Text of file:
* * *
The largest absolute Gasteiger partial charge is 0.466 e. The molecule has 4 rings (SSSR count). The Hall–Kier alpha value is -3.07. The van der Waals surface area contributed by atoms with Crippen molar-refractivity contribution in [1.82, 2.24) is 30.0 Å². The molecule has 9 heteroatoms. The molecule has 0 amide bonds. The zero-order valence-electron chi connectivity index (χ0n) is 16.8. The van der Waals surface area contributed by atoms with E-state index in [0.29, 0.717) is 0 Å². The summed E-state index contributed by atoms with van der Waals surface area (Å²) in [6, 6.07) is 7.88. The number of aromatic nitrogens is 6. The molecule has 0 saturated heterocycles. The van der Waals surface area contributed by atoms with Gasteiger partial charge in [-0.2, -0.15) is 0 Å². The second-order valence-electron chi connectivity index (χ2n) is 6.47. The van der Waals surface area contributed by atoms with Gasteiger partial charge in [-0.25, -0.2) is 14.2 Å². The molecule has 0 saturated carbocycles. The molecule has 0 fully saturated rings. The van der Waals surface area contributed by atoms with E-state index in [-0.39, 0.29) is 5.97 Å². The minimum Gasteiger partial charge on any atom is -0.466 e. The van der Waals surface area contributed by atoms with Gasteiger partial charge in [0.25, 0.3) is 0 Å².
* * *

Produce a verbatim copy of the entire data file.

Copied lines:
The largest absolute Gasteiger partial charge is 0.466 e. The molecule has 4 rings (SSSR count). The Hall–Kier alpha value is -3.07. The van der Waals surface area contributed by atoms with Crippen molar-refractivity contribution in [1.82, 2.24) is 30.0 Å². The molecule has 9 heteroatoms. The molecule has 0 amide bonds. The zero-order valence-electron chi connectivity index (χ0n) is 16.8. The van der Waals surface area contributed by atoms with E-state index in [0.29, 0.717) is 0 Å². The summed E-state index contributed by atoms with van der Waals surface area (Å²) in [6, 6.07) is 7.88. The number of aromatic nitrogens is 6. The molecule has 0 saturated heterocycles. The van der Waals surface area contributed by atoms with Gasteiger partial charge in [-0.2, -0.15) is 0 Å². The second-order valence-electron chi connectivity index (χ2n) is 6.47. The van der Waals surface area contributed by atoms with Gasteiger partial charge in [-0.25, -0.2) is 14.2 Å². The molecule has 0 saturated carbocycles. The molecule has 0 fully saturated rings. The van der Waals surface area contributed by atoms with E-state index in [-0.39, 0.29) is 5.97 Å². The minimum Gasteiger partial charge on any atom is -0.466 e. The van der Waals surface area contributed by atoms with Gasteiger partial charge in [0.25, 0.3) is 0 Å².